Easily one of the most vibrant neighbourhoods in Toronto, the Fashion District continuously re-envisions itself while retaining its rich cultural history. Bounded by Bathurst to the west and Peter Street to the east, it reaches all the way up from Front to its mainstay, the Queen Street row of current and former textile shops that first defined the area.
The Fashion District has plenty of fabric shops, proving its origins as a garment district, but nowadays it has much more varied offerings. Mom-and-pop diners and coffee shops co-exist with juice bars and trendy gourmet burger joints. Vintage shops sit right next to big brand retailers and small local designers. It remains very much a part of the big city, but with a proud neighbourhood vibe.
The Fashion District is a wonderful mix of trending boutiques and heritage shops, making it affordable but dynamic. Once a wholesale and manufacturing district, it remains Toronto’s best source for fabrics. The Fashion District has a special place in the heart of the music community as well, with renowned venues for live performances. Young families are also part of the continued growth of the area as young professionals put down roots.
The Fashion District is teeming with youth. It is a wonderful microcosm of Toronto itself, with every ethnicity being represented in this formerly Jewish business area. Once home to Toronto’s emerging punk and goth scenes, the vibe now is more inclusive than defiant. Young artists and professionals live and work within walking distance of home, and young families can access daycare in the area. Dog-lovers fill the parks away from the main streets.
A city-run daycare has good reviews by local residents, although more daycare is always needed. St. Mary’s Catholic School is nearby for elementary-aged children, and is connected to the nearby St. Mary’s Church on Bathurst. Loblaws has opened a huge high-end store with underground parking. The Queen West Community Health Centre offers everything from medical and dental to counseling, post-natal guidance and services geared to the homeless.
The Fashion District sports streetcars on Queen Street, King Street and Spadina Avenue Street, but it is primarily a walking community. Even the downtown core is within walking distance, as evidenced by the sight of the CN Tower in the not-so-far distance. Parking on side streets is limited, but newer condos come with garages, and Spadina provides easy driving access out of town via Lakeshore or the Gardiner Expressway.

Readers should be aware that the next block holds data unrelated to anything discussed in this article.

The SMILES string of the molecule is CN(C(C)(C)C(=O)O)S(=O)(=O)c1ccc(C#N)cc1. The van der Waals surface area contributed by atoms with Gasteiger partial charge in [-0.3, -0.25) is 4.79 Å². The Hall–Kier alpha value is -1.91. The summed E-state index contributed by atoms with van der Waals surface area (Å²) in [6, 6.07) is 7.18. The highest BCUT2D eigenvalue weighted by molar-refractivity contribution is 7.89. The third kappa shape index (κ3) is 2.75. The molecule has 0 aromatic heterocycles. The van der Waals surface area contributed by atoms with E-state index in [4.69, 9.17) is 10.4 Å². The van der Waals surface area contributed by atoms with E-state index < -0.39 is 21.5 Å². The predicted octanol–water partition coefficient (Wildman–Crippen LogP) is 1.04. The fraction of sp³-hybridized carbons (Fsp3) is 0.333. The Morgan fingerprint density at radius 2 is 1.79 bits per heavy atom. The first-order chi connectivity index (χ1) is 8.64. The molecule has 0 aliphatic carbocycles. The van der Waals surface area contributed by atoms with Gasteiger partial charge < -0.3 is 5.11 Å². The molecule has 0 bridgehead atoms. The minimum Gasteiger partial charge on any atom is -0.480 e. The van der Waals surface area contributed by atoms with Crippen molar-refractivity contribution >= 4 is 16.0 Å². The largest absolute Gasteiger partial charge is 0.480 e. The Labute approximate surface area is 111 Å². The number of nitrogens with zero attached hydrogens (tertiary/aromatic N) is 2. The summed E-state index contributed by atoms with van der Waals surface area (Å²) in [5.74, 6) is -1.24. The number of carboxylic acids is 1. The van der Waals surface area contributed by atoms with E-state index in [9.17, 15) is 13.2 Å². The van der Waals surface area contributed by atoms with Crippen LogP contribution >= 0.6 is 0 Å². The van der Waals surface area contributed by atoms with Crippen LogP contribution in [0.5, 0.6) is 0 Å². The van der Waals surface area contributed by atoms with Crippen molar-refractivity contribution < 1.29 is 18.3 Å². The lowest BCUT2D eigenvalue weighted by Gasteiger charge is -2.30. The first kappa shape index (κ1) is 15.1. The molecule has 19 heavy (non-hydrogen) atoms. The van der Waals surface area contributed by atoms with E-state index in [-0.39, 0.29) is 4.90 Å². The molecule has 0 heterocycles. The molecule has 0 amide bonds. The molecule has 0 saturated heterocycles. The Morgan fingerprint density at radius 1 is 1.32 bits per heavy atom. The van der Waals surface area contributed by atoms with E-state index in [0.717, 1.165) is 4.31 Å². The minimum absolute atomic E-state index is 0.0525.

Most residents will say that they love having everything they need in their neighbourhood. The smallish parks are great for dog owners and small children, but residents must seek middle schools and high schools in other areas. There are some dingy shops near some very elegant establishments, but they coexist in harmony. The construction, like much of downtown Toronto, seems never-ending.
There is a great mix of housing in the Fashion District, both for rent and to buy. Apartments and houses are not as inexpensive as they once were, as the city core expands into this former manufacturing sector, but are still good value for the proximity to downtown. Townhomes allow more space for young families. Top-of-the line condo penthouses can still fetch prices, however, comparable with the most costly neighbourhoods in the city.
A hand-picked selection of new home and condos for sale in The Fashion District. For those who love the thrill of anticipation of getting into a brand new home or condo.
The city’s most famous destination for coats, Lorne’s maintains the area’s original reputation for good quality garments at a reasonable price. Those in-the-know don’t wait for sales, trusting the price and quality at Lorne’s.more info
Burger Priest is the holiest of holies in the burger craze that has swept Toronto, whose epicentre is Queen and Spadina. Handmade, home-ground burgers are the slow-food version of fast food.more info
Known across the city for its healing waters, Body Blitz is unique among spas. The warm Dead Sea salt pool, hot Epsom salt pool and aromatherapy steam room are countered by a cold plunge pool.more info
The Factory Theatre has been known for over forty years as the home of Canadian theatre, being the first to commit to developing Canadian-only productions. Partnerships with local schools make it a cultural hub.more info
Susur Lee is the culinary king of King Street, and arguably Toronto’s most internationally recognized chef. The menu is an Asian inspired series of small dishes meant for sharing.more info
The Cameron This venerable house of music only holds a maximum of sixty people, but hosts the best emerging artists in Toronto. It launched the careers of Blue Rodeo, Ron Sexsmith, Holly Cole and Molly Johnson, among others.